The mammalian fossil record refutes the Pandas' statement that fossil types are fully formed when they first appear. The therapsids acquired mammalian osteological characters gradually over millions of years. The early Tertiary mammals fossils are very much alike. Hyracotherium, the ancestor of the horse and linked to modern horses by a complete transitional sequence, and Homogalax, the ancestor of the tapirs, (representing two suborders of the Order Perissodactyla) are almost identical in structure and require a skilled palaeontologist to distinguish them (Simpson, 1960, pp. 122-123). Similarly the earliest chalicotheroid Paleomoropus (representing another perissodactyl suborder) differs from the above two forms only by slight differences in the teeth (Radinsky, 1969). The difference between Hyracotherium and its ancestors in the earlier heterogeneous ungulate order Condylarthra, involves slight specializations in the teeth and jaws for chewing plant material and in the ankle for running (Radinsky, 1966). The first artiodactyl was, except for its tarsal joint, a typical member of the Condylarthra (Mayr, 1963, p. 596). The earliest carnivores (the creodonts) also have many characters in common with the condylarths. One genus of the Condylarthra, Protogonodon contains, on balance of resemblance in small details, some species that could be classified as carnivores and others as ungulates. All the early Paleocene carnivores and ungulates together are less varied than species occurring in some single living family among the recent carnivores (Simpson, 1953, p. 345). Higher taxa (in this case mammalian orders) start out as ordinary speciations and only after much diversification of the descendants of those species are they recognized as such (Carroll, 1988, p. 578; Simpson, 1953, p. 342).
Changes In The Mammalian Fauna During The Tertiary
Of the 32 orders of mammals, 14 are entirely extinct, and the extant orders contain many extinct forms. Of the 257 families, 139 or 54% are extinct; of the 2864 genera, 1932 or 67% are extinct. Table 4.1 shows the percentage of families extinct in each epoch and the geological age of the 932 extant genera documents a progressive changes in the mammalian fauna to those of the present day. Thus Pandas' Figure 4-7 is incomplete and in error; there were no advanced carnivores and ungulates in the Eocene. Also the solid vertical bars hide the changes that occurred within each group and the great similarity of the early forms of all the orders. See Figures 4.5 and 4.6 for more accurate diagrams of the mammalian fossil record. Figure 4.6 in particular, shows some of the more recently found ancestral forms of the mammalian orders.
Although the origin of whales is represented by a fossil gap, there are evolutionary trends in the known fossils. The earliest genera, known only from cranial material, have skulls closely resembling terrestrial mammals of the early Cenozoic, especially the mesonychids. They also retained a primitive tooth count with distinct incisors, canines, premolars, and multirooted teeth, which are modified or lost in later whales. The skull of the oldest known whale, Pakicetus, (Gingerich, 1983; Carroll, 1988) from the early Eocene of Pakistan is intermediate between those of the late Eocene whales and mesonychids; the auditory bullae are only partially modified for hearing in water. The remains (which do not include any post-cranial elements) were found in sediments deposited at a river mouth together with remnants of terrestrial mammals. Pakicetus may have been amphibious, spending time both on land and in the water.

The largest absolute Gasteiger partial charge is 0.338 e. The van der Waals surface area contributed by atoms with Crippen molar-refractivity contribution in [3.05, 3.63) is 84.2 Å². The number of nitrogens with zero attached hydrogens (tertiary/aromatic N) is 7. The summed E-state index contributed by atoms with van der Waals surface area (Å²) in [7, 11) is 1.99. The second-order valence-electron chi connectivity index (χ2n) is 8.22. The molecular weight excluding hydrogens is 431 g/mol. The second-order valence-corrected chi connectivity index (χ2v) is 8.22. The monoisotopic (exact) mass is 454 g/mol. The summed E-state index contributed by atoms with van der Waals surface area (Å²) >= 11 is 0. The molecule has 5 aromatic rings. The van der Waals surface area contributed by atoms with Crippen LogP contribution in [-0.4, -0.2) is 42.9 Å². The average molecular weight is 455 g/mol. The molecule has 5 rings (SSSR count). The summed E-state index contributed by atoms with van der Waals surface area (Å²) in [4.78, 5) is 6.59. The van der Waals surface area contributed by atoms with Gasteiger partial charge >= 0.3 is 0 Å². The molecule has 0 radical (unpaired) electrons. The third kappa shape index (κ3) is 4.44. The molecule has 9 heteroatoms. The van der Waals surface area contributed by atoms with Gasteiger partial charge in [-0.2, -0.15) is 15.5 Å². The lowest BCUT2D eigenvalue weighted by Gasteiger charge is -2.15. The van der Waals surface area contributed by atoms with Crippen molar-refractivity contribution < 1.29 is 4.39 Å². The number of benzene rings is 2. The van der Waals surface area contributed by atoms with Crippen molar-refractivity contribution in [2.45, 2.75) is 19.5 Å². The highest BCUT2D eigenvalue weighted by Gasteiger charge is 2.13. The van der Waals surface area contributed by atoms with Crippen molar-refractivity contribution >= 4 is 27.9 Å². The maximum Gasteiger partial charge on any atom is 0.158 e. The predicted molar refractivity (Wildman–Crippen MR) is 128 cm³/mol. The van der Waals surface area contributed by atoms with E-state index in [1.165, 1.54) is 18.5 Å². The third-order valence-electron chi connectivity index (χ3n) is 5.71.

The earliest whales also retain a vestigial pelvic girdle joined to the vertebral column which is lost in later whales (Stahl, 1974, p. 488; Carroll, 1988, p. 523, Landau, 1983). Quite recently, new specimens of a middle Eocene whale Basilosaurus have been found that possess tiny but functional three-toed hind limbs (Gingerich et al, 1990). The loss of the hind limbs in later whales has been accomplished apparently by suppressing the action of a hind limb developmental system still retained by modern whales. Hind limb rudiments are present in the embryo and there are a number of observations at whaling stations of whales exhibiting hind limbs with various degrees of development (Conrad, 1983). Why should an intelligently designed whale have a developmental system to produce functional hind limbs which is normally not activated?
The ancient whales from the Eocene (Archaeoceti) were toothed predators. From the features of their skulls, it is inferred that they lacked the echolocation mechanisms of modern toothed whales (Odontoceti) and the filter feeding structures of the modern baleen whales (Mysticeti). The late Oligocene Mammalodon from Australia is a toothed mysticete structurally intermediate between the mysticetes and the archaeocetes. The extinct cetotheres are intermediate between Mammalodon and the living mysticetes (Fordyce, 1984). The extinct family Agorophiidae is temporally and morphologically intermediate between archaeocetes and more advanced odontocetes (Carroll, 1988, p. 525).
The later Eocene whales still have paired nostrils near the front of the skull. Subsequent fossils form a sequence with the nostrils migrating farther and farther back onto the top of the head. This was accomplished without changing their position relative to the skull bones—the maxillary and premaxillary bones being "dragged" backwards over the more posterior elements (Romer, 1945, p. 486 fol.; Colbert, 1980, p. 328-329).
Although bats are the second largest mammalian order (after the rodents) they have by far the poorest fossil record. Having delicate skeletons and living mainly in the tropics is not conductive to fossil preservation. Also, the early insectivores are known only from teeth and skull fragments Without post-cranial skeletal material, such fossils cannot be identified as being bat ancestors (Romer, 1968, p. 181; Simpson, 1945, p. 180). For example, the Paleocene Zanycteris and Picrodus may have been ancestral bats instead of insectivores (Simpson, 1945, p. 180); Adapisoriculus (a tree shrew?) and Leptacon may also have been bats or semi-bats (Hall, 1984). The earliest identifiable bat, Icaronycteris from an Early Eocene lake bed deposit has a fully developed wing that is primitive in some aspects (Hall, 1984; Jepsen, 1970).